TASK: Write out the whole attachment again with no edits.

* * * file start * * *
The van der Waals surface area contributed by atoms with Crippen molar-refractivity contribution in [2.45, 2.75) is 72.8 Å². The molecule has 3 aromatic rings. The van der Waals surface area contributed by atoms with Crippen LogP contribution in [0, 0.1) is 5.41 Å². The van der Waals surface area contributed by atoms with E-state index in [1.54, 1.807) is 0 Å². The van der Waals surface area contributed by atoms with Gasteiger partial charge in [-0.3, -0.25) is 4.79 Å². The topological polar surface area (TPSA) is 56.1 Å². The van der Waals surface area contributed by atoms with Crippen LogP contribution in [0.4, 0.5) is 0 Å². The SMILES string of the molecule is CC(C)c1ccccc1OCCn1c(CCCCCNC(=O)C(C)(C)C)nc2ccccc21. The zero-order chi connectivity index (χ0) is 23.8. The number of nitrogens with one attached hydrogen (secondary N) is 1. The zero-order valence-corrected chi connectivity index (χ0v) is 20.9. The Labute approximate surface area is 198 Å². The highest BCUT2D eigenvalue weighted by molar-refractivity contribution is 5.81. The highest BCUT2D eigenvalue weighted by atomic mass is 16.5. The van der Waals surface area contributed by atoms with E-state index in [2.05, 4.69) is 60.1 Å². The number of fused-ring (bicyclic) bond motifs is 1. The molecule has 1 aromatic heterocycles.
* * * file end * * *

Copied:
The van der Waals surface area contributed by atoms with Crippen molar-refractivity contribution in [2.45, 2.75) is 72.8 Å². The molecule has 3 aromatic rings. The van der Waals surface area contributed by atoms with Crippen LogP contribution in [0, 0.1) is 5.41 Å². The van der Waals surface area contributed by atoms with E-state index in [1.54, 1.807) is 0 Å². The van der Waals surface area contributed by atoms with Gasteiger partial charge in [-0.3, -0.25) is 4.79 Å². The topological polar surface area (TPSA) is 56.1 Å². The van der Waals surface area contributed by atoms with Crippen LogP contribution in [0.4, 0.5) is 0 Å². The SMILES string of the molecule is CC(C)c1ccccc1OCCn1c(CCCCCNC(=O)C(C)(C)C)nc2ccccc21. The zero-order chi connectivity index (χ0) is 23.8. The number of nitrogens with one attached hydrogen (secondary N) is 1. The zero-order valence-corrected chi connectivity index (χ0v) is 20.9. The Labute approximate surface area is 198 Å². The highest BCUT2D eigenvalue weighted by molar-refractivity contribution is 5.81. The highest BCUT2D eigenvalue weighted by atomic mass is 16.5. The van der Waals surface area contributed by atoms with E-state index in [2.05, 4.69) is 60.1 Å². The number of fused-ring (bicyclic) bond motifs is 1. The molecule has 1 aromatic heterocycles.